Wednesday, March 20, 2013

Redistribution & Reconciliation

We all knew this was coming. Back in January, Southern Nevada "business leaders" demanded a change in the state's education funding formulae. OK, so that's been happening pretty much since the founding of Las Vegas. What's changed?

What's changed is that this time, Southern Nevada's legislators are actually pursuing change. That's why the usually affable Jason Geddes & William Horne had a brief Twitter fight last month. And that's why some Northern Nevada legislators are getting jittery.

And now, key Southern Nevada Democrats are now suggesting this can be used to break the logjam on restoring past budget cuts to Nevada schools.

“If people aren’t willing to talk, that definitely needs to be on the table,” said Senate Majority Leader Mo Denis, D-Las Vegas, of the strategy. “If we don’t want to talk about adequacy in the way we fund things, then maybe we can talk about equity.”

Southern Nevada legislators say they want to play nice by shifting money to Clark County but also raise taxes to patch the losses the other 16 school districts would suffer. That plan, however, would require many rural legislators to make a reluctant vote for tax increases.

“It’s on the forefront (for) many Southern Nevada legislators to figure out how to hold other people harmless, but I think that brings up the revenue discussion,” said Assembly Speaker Marilyn Kirkpatrick, D-North Las Vegas. [...]

Changing the formula to account for the higher costs of educating students living in poverty and English language learners, among other factors, would mean that the state would need to raise at least an additional $117 million in order to replace the money rural school districts would lose, according to the 2012 study.

So if the revenue pie doesn’t grow, Clark County legislators could find a way to steer their direction the $135 million in new education funding Sandoval has proposed or flip a few levers in the state’s education funding formula and send dollars cascading south from northern school districts.

“I don’t think anybody really wants to do that, but we hear from Clark County residents that we should do that,” Denis said. “They’ve been funding the rest of the state, and our kids are the ones that suffer because of that.”

At last, the late Bill Raggio's (deliberately) "fuzzy math" is coming back to bite Northern & Rural Nevada. For decades, Clark County has subsidized the rest of the state. While over 80% of the state's revenue is collected in Clark County, and while over 70% of state's population resides in Clark County, about 50% of state expenditures are spent in Clark County. This simply isn't sustainable.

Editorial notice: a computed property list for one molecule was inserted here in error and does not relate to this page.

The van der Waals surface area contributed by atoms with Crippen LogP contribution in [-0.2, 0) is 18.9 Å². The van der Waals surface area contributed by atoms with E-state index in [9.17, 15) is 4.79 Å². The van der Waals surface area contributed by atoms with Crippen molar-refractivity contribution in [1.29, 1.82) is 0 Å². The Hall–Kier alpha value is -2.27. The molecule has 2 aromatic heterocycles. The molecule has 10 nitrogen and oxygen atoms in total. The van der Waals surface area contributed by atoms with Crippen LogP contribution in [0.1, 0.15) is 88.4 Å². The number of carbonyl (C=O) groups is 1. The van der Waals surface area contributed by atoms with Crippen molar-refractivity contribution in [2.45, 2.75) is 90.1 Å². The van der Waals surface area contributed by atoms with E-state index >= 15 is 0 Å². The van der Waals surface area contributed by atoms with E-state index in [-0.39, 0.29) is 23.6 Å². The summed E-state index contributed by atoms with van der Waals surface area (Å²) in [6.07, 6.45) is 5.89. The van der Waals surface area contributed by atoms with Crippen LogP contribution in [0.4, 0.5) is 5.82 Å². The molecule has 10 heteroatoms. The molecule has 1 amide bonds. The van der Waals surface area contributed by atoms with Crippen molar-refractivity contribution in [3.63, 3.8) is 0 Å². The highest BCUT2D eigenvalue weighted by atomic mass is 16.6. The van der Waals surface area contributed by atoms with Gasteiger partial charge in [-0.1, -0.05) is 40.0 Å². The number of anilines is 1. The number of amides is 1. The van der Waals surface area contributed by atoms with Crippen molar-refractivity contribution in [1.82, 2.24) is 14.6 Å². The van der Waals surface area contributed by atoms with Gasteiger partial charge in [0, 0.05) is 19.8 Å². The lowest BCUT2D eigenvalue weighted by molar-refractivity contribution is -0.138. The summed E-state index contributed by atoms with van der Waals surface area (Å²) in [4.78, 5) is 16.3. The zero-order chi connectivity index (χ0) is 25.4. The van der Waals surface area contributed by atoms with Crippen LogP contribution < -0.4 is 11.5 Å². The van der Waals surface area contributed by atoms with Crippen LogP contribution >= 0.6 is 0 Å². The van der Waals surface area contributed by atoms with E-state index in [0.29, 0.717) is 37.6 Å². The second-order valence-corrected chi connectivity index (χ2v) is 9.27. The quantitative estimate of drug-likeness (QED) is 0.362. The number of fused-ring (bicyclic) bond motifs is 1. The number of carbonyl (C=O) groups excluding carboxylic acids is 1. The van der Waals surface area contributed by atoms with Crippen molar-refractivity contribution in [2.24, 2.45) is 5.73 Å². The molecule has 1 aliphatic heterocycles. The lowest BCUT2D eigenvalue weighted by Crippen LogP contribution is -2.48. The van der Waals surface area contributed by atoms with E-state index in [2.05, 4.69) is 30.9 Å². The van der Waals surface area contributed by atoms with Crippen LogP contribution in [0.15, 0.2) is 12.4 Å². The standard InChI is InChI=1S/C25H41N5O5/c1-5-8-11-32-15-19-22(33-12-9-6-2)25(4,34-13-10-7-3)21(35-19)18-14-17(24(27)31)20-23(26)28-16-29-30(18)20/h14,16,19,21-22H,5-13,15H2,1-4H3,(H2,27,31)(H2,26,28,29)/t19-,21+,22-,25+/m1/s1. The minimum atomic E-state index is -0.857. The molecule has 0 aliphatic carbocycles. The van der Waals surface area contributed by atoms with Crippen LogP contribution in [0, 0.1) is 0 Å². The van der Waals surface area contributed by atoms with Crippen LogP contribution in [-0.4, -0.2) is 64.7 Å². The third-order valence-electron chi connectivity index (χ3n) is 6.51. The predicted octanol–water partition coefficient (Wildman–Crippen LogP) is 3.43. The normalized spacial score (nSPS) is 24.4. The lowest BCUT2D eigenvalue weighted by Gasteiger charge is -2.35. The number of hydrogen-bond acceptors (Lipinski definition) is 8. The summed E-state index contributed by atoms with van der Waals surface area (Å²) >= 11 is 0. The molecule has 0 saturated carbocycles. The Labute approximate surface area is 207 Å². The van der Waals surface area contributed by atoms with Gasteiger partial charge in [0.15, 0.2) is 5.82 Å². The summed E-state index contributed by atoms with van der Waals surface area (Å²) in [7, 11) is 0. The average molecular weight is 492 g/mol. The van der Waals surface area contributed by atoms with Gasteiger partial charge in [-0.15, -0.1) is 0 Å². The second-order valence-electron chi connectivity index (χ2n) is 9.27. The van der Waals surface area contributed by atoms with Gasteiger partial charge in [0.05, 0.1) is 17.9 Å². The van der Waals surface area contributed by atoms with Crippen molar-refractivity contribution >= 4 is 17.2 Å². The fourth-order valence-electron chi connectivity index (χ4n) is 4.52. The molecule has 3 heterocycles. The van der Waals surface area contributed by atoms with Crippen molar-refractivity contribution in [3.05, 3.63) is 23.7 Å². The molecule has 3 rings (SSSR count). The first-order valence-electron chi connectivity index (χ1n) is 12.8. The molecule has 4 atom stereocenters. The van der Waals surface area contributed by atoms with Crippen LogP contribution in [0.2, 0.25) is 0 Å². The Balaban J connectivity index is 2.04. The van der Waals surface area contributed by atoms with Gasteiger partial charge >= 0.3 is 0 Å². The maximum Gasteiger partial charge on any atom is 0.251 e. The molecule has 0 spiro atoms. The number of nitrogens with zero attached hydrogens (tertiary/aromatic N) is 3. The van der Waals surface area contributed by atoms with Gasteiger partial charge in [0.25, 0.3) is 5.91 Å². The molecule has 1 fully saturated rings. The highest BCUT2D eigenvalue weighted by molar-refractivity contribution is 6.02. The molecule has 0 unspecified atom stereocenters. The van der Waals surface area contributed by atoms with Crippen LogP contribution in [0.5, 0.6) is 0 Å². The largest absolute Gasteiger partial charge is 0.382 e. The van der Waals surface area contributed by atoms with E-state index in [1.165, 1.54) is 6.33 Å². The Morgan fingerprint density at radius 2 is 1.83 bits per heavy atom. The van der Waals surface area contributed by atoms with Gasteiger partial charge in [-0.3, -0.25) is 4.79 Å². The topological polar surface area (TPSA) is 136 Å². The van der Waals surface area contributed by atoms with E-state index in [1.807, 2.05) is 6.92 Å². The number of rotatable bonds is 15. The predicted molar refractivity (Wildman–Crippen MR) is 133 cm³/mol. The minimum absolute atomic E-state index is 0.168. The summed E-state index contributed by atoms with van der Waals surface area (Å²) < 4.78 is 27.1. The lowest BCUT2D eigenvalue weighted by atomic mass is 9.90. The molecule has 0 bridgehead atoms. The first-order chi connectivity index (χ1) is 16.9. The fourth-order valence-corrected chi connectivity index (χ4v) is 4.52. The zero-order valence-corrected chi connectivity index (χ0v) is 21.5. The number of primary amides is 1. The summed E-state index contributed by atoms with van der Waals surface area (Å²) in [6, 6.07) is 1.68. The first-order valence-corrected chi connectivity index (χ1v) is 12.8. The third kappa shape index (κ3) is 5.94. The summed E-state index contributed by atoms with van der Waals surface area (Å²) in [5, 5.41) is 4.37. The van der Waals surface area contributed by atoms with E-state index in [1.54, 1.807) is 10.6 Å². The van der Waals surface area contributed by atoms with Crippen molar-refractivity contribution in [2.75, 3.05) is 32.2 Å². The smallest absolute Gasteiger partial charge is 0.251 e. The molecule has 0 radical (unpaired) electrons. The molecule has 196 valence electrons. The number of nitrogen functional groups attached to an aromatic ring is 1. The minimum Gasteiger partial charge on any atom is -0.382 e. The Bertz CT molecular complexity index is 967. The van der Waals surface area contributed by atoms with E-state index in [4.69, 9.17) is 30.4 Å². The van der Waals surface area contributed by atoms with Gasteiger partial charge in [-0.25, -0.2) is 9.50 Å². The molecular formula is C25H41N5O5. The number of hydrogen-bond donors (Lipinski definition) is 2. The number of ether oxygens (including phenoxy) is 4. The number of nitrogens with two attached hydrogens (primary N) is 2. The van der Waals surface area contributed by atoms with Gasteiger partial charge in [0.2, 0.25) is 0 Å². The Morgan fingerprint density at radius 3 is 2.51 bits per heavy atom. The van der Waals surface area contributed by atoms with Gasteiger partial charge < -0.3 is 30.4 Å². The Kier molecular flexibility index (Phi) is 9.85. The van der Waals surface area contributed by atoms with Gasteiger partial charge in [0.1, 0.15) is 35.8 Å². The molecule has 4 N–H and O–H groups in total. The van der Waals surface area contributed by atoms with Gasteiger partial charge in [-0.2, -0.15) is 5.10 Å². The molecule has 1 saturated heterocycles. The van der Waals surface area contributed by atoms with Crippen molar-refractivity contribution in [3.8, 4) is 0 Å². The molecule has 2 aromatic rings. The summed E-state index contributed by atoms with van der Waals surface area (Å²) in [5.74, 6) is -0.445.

That's why so many down here are demanding change. And that may be leading to some previously unexpected openings in other areas of the state budget. Assembly Minority Whip Tom Grady (R-Yerington) proclaimed his opposition to taxing an industry based in one part of the state to fund public services in another. He should be careful what he wishes for, especially considering the statistics listed above... And the Las Vegas Strip casinos' fear of any future gaming tax increase.

Against this increasingly complex, multi-layered, and intriguing backdrop, SJR 15 will be heard in the Senate Revenue & Economic Development Committee on Tuesday. Ralston hints there may be drama next week, but I have a hard time seeing justification for it now. More and more Democrats have had to reaffirm their commitment to passing SJR 15, and now the "Mod Squad" Republicans are on record supporting it.

Funny enough, Tom Grady tried to use his anti-redistribution argument against SJR 15. If anything, it's now having the opposite effect. Again, over 80% of the state's revenues are collected in Clark County. The Las Vegas Strip is not just the glitzy show horse of the state, but it's also the state's key economic work horse. And money made on The Strip often ends up spent on public services in places like Yerington, Ely, and Winnemucca.

Personally, I have no problem with that. However, what I do have a problem with is hypocrisy. How can one rail against redistribution of state funds, then actively support it?

The only ones who truly benefit from the current redistribution scheme are the multinational mining corporations. They extract valuable precious metals, rake in record profits, and pay hardly anything to the state in return. And because these multinational mining corporations pay hardly anything, the state must rely even more on Southern Nevada's gaming & tourism industry to deliver the goods for the entire state.

Something must change. Why should Clark County students and educators suffer just so multinational mining corporations can pad their profits a little more? That's why we'll be seeing even more fireworks in the coming week.

(And on an important programming note, I plan to be in Carson City next Tuesday for the SJR 15 hearing. Expect plenty of live coverage next week when Nevada Progressive takes a field trip to the Nevada Legislature!)

1 comment:

  1. Great thoughts you got there, believe I may possibly try just some of it throughout my daily life.
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